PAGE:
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Forensic Trace Analysis Laboratory, Lab Report Example

Pages: 8

Words: 2107

Lab Report

Circumstances of the Case

The purpose of the present analysis is to examine the relationship between the actions of Ken Long, a male suspect aged 28 years and a burglary that occurred on 14 October 2015 at 02:47 hours. The burglary required the breaking of the front shop display window at Gem’s Jeweller’s on Grey Street in Newcastle Upon Tyne. A large quantity of watches was stolen and security footages shows a male, wearing a black balaclava driving away in a red Renault Clio towards the Quayside, alone. The registration number of the vehicle was RT55 LNT. After the police made chase, the suspect left his vehicle on Durham road and escaped to hide. An individual by the name of Ken Long was arrested when he was found hiding under a car located on the nearby Summerfield Road and was arrested in connection with the offense. Evidence taken in for analysis includes a black balaclava, which was found in a nearby garden, in addition to tapings of the headrest found in the abandoned car.

Purpose of the Examination

Using the collected evidence, it is necessary to determine if Ken Long is the man identified in the surveillance video. Ken Long is being held as a suspect due to his proximity during the crime in addition to the suspicious behavior he exhibited when he was found. First, it is necessary to determine whether Ken Long meets the racial profile of the suspect. In the surveillance videos, the black balaclava reveals a portion of the suspects face, so it is necessary to determine whether Ken Long’s skin tone matches that of the individual in the video. Next, it is necessary to determine whether the black balaclava found in the garden is the same one worn by the criminal. To do so, a fiber analysis should be conducted to determine whether the fibers contained on the back seat of the abandoned red Renault Clio match the trace fibers contained on the back of the black balaclava. It would also be necessary to determine whether the balaclava contains trace amounts of glass to determine if the wearer was involved in breaking the window at the jewelry store. Next, it would be beneficial to determine whether any of Ken Long’s hair can be found in the red Renault Clio, indicating whether or not he had made use of the car previously. Next, it would be beneficial to determine the name and address of the individual that is connected to the license plate RT55 LNT. If the individual that is pulled up in the search is found not to be Ken Long, it would be helpful to search stolen vehicle records to determine if it is plausible for the car to have entered Ken Long’s possession and how. Last, it would be valuable to take Ken Long’s fingerprints and determine whether they match up to any fingerprints at the scene of the crime or on the evidence, including the wheel of the car and the stolen watches. By utilizing this analyses to piece together the crime, it will be possible to either have enough evidence to lead to Ken Long’s guilt or prove his innocence, indicating the need to search for other suspects related to the crime.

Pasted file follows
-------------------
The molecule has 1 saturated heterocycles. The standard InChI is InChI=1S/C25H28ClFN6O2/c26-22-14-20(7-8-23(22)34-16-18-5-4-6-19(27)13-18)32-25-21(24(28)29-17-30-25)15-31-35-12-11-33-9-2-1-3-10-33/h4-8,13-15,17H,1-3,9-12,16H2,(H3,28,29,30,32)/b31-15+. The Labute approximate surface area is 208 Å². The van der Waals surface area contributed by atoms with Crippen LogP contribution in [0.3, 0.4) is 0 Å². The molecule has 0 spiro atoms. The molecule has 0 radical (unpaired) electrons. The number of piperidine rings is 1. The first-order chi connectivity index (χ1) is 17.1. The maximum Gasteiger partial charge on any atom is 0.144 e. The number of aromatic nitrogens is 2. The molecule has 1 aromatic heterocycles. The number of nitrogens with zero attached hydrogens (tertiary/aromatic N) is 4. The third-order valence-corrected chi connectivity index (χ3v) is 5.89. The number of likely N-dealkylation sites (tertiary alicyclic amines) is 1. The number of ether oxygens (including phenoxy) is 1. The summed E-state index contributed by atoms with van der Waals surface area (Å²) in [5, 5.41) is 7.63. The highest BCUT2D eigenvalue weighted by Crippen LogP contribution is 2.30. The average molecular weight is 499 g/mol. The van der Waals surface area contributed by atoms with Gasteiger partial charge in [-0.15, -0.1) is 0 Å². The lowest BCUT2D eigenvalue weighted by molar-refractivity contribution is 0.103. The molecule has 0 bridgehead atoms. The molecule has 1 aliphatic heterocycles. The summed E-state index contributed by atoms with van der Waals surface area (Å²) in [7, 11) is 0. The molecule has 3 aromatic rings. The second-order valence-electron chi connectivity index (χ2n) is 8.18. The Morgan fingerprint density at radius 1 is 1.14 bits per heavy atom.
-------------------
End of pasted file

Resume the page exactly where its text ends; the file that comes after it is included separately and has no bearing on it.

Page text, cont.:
Items Examined and Recovered

Given the available items recovered, the black balaclava found in the garden, the fiber taping from the driver’s seat, and control glass from the store’s window, it is possible to determine whether the black balaclava found in the garden was connected to the crime and whether the wearer was in fact the driver of the red Renault Clio. The presence of trace glass on the black balaclava would indicate that the wearer either broke the glass of the store window or was within the proximity of breaking glass. Furthermore, provided that the fibers from the seat of the car are contained in trace evidence on the black balaclava, it could be concluded that the same individual that was associated with breaking the store window is the individual who drove the car. To take this a step further, the hair contained within the black balaclava can be examined and compared to a sample of Ken Long’s hair to determine if a match is present. This would then match Ken Long as the individual driving the car and as the one who broke the store window.